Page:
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News that US personal consumption expenditures rose 0.8% in July should go a long way toward easing anxiety that the world’s largest economy is slipping into a new contraction. It means that even if Aug and Sept consumption slips back to trend (~0.2%) and no other major surprises, Q3 GDP is looking no lower than 1.5%.
This of course is nothing to write home about, except in the context of the dismal survey data and recession fears.
That said, it is possible that the rebuilding from the storms help inflate spending in Aug and Sept. In addition, money supply growth has picked up and withholding taxes have also reportedly increased (and we know people do not pay taxes on phantom income).
Personal income rose 0.3%, but in real terms it actually slipped 0.1%. This means that in order to fund the spending, Americans dipped into savings. The savings measure fell from 5.5% to 5.0%. This is obviously not sustainable in the intermediate and long term.
Consumption has to be financed by income not savings. This underscores the importance of the US employment report at the end of the week. The headline number is likely to be distorted by the Verizon strike, but the market will look for the strike adjusted number (add around 40-50k to the headline report).
The fact that the core deflator ticked up to 1.6% from 1.4% in June (1.3% initially) illustrates a factor constraining the Fed’s options.
One success that the Fed had was in overcoming the threat of deflation. This preferred Fed measure is not far from the informal target (aka comfort zone).
The survey data remains poor and this was again illustrated by the Aug Dallas Fed mfg survey. It fell to -11.4 form -2.0 in July. The ISM manufacturing series is to be released Thurs and a soft report is expected. When it comes to inflation the record is clear, since at least 1980, headline inflation has converged to core. However, no such rule is clear when it comes to the survey data and actual data.
The divergence of the two in recent weeks is clear. What is not clear is if the survey data is a lead indicator or precursor to the real sector data. It could be. It could be a self-fulfilling aspect or what Soros has called reflexivity.
The best thing, perhaps the only thing for investors to do is be patient and watch the data come in. The take away point from today’s personal income and consumption data is that the US economy is off to a good start in Q3 despite the survey data.
Japan’s Noda becomes the 6th Prime Minister in 5 years. No significant policy change is expected. Noda appears to be sympathetic to tax hikes and does not seem to be inclined to intervene. Attention will turn to his choice of finance minister. Stylistically, Noda may be more inclined to have the DPJ work with the other political parties.
Turing to Europe there are two noteworthy developments. First, Germany’s Aug CPI eased 0.1% to bring the year-over-year rate to 2.3% from 2.4%. The German economy stalled in Q2. It had grown 1.5% quarter-over-quarter in Q1, a spectacular showing. Every one understood that it was not sustainable, but the 0.1% growth in Q2 was a total surprise. Moreover, there are some–like IFO and PMI folks–who are warning about a Q3 contraction. ECB rate hikes both in 2008 and earlier this year coincided with increased tensions in the euro zone.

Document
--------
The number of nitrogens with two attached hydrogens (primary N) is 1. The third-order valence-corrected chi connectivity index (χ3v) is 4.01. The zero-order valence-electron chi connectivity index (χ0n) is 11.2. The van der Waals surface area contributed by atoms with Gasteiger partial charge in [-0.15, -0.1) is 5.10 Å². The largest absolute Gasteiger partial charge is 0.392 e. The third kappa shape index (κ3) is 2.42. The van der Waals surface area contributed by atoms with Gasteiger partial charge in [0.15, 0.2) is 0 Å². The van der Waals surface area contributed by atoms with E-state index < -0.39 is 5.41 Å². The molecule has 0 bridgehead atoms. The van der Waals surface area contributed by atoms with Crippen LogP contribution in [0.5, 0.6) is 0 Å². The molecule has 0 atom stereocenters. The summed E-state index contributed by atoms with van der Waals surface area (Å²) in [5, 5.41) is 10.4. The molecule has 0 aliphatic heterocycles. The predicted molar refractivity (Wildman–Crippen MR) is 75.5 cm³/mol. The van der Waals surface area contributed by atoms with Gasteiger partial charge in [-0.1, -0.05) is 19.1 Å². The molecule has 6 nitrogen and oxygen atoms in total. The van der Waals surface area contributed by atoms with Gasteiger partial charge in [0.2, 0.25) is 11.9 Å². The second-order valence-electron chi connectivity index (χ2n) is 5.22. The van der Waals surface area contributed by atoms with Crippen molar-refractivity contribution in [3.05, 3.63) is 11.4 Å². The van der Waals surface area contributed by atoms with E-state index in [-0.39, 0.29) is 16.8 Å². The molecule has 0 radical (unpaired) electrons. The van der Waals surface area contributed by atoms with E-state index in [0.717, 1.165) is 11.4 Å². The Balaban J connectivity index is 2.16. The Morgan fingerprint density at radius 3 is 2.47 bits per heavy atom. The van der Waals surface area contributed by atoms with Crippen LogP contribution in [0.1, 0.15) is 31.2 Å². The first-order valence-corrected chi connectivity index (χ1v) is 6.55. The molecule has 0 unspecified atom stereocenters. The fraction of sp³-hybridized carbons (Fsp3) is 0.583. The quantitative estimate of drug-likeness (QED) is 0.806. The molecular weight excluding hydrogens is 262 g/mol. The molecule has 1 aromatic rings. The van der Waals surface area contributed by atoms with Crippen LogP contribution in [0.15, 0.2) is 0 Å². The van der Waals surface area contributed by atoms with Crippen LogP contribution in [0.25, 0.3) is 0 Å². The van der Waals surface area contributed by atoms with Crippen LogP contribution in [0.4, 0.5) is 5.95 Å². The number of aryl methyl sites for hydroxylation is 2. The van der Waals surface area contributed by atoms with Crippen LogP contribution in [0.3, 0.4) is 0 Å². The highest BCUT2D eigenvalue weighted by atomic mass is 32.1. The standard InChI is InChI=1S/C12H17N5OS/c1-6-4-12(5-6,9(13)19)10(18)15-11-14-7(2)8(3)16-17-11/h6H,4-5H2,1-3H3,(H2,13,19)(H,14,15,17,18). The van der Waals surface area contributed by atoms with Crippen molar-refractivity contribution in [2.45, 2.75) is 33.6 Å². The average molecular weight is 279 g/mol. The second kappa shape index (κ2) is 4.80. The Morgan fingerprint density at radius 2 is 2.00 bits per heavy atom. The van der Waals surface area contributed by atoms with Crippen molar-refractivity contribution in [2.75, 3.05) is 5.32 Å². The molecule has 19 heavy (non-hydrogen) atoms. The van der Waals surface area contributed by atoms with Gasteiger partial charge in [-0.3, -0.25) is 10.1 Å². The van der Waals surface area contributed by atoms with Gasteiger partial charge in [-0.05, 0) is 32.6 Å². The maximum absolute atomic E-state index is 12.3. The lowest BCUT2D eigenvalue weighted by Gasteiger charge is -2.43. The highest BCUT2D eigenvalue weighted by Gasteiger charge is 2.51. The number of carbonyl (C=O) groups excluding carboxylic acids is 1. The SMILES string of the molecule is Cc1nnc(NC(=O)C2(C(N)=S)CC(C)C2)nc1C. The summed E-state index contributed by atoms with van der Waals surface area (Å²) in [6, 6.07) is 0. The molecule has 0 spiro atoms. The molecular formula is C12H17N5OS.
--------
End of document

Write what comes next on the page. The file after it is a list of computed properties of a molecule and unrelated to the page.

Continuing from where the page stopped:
Although I understood the ECB’s logic in raising rates, not once but twice this year, I thought the move was a mistake. Yet the talk that has begun creeping in of it reversing a hike seems premature. Draghi is set to take over later in the year. In order to reinforce his anti-inflation credentials, there was some thought that he could deliver a Q4 hike. While the justification for this is fading, he may not be able to cut rates in his first couple of meetings without strong unequivocal economic crisis.
Separately, the ECB indicated that it has dramatically reduced its bond buying in the most recent week to 6.65 bln euros, down from 14.28 bln the previous week and 16.5 bln the first week. The news would suggest that the ECB is content with the push in 10-year yields to around 5%. Trichet’s claim at Jackson Hole that ECB bond buying has been less than the Fed or BOE is factually true, but it sidesteps a key issue. It is not simply size buy quality that seems to be important.
The ECB is buying bonds that the private sector wants to sell. They are are not of AAA quality. The Fed has bought Treasuries and is gradually reducing its MBS portfolio. The BOJ is buying ETFs and REITs and corporate bonds. It has argued in the past that its asset purchases on a rsik adjusted basis are larger than the notional amount. Surely the same case ought to be made about the ECB.
Italy’s new 10-year bond auction tomorrow comes as the ECB is scaling back its purchases and as the political situation deteriorates in Italy. Even if Berlusconi were to exit the political stage, which does not appear imminent, it is not clear that the opposition have a clear alternative in anything but personalities. That may be fine for as far as it goes, which is not that far. France and Spain also have bond auction this week and while the auctions most likely will not fail, a warm reception is equally unlikely.
The strong(er) US economic data did not do the greenback many favours. Turnover in the FX market on Monday was restrained by the holidays in parts of Asia, the UK and the storm recovery on the US east coast. Of note the Swiss franc has continued to weaken against the euro and the next target is near CHF1.20 for the euro. Also, perhaps less obvious to some, the dramatic unwinding of gold positions may also be impacting the currency markets, though many pundits often see the relationship the other way around.
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